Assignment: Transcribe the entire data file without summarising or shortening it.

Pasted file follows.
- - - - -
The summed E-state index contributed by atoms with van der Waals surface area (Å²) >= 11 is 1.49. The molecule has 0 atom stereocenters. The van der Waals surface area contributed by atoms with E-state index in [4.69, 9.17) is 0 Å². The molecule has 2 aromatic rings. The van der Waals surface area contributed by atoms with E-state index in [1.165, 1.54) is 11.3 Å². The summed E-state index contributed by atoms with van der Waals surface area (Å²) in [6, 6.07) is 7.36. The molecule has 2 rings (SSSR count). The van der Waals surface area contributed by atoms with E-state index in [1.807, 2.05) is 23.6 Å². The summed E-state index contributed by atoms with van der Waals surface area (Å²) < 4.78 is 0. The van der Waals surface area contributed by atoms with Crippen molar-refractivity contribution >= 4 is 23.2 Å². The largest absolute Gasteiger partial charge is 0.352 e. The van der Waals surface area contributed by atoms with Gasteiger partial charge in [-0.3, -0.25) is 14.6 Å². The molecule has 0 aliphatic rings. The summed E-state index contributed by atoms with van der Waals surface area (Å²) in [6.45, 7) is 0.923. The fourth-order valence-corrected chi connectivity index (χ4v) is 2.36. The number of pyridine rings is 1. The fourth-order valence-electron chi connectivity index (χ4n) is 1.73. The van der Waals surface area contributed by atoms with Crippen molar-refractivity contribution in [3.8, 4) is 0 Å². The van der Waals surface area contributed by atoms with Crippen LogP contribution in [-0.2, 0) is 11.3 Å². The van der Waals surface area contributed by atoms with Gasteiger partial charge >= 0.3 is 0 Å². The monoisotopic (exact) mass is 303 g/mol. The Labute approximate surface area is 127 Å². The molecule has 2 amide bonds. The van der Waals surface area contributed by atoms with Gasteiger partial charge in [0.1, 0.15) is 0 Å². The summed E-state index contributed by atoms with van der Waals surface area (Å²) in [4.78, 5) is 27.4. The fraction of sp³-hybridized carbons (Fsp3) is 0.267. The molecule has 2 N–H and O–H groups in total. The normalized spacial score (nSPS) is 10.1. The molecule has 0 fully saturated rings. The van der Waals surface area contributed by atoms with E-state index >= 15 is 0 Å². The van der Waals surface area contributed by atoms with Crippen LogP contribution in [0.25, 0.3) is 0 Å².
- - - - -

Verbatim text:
The summed E-state index contributed by atoms with van der Waals surface area (Å²) >= 11 is 1.49. The molecule has 0 atom stereocenters. The van der Waals surface area contributed by atoms with E-state index in [4.69, 9.17) is 0 Å². The molecule has 2 aromatic rings. The van der Waals surface area contributed by atoms with E-state index in [1.165, 1.54) is 11.3 Å². The summed E-state index contributed by atoms with van der Waals surface area (Å²) in [6, 6.07) is 7.36. The molecule has 2 rings (SSSR count). The van der Waals surface area contributed by atoms with E-state index in [1.807, 2.05) is 23.6 Å². The summed E-state index contributed by atoms with van der Waals surface area (Å²) < 4.78 is 0. The van der Waals surface area contributed by atoms with Crippen molar-refractivity contribution >= 4 is 23.2 Å². The largest absolute Gasteiger partial charge is 0.352 e. The van der Waals surface area contributed by atoms with Gasteiger partial charge in [-0.3, -0.25) is 14.6 Å². The molecule has 0 aliphatic rings. The summed E-state index contributed by atoms with van der Waals surface area (Å²) in [6.45, 7) is 0.923. The fourth-order valence-corrected chi connectivity index (χ4v) is 2.36. The number of pyridine rings is 1. The fourth-order valence-electron chi connectivity index (χ4n) is 1.73. The van der Waals surface area contributed by atoms with Crippen molar-refractivity contribution in [3.8, 4) is 0 Å². The van der Waals surface area contributed by atoms with Crippen LogP contribution in [-0.2, 0) is 11.3 Å². The van der Waals surface area contributed by atoms with Gasteiger partial charge >= 0.3 is 0 Å². The monoisotopic (exact) mass is 303 g/mol. The Labute approximate surface area is 127 Å². The molecule has 2 amide bonds. The van der Waals surface area contributed by atoms with Gasteiger partial charge in [0.1, 0.15) is 0 Å². The summed E-state index contributed by atoms with van der Waals surface area (Å²) in [4.78, 5) is 27.4. The fraction of sp³-hybridized carbons (Fsp3) is 0.267. The molecule has 2 N–H and O–H groups in total. The normalized spacial score (nSPS) is 10.1. The molecule has 0 fully saturated rings. The van der Waals surface area contributed by atoms with E-state index >= 15 is 0 Å². The van der Waals surface area contributed by atoms with Crippen LogP contribution in [0.25, 0.3) is 0 Å².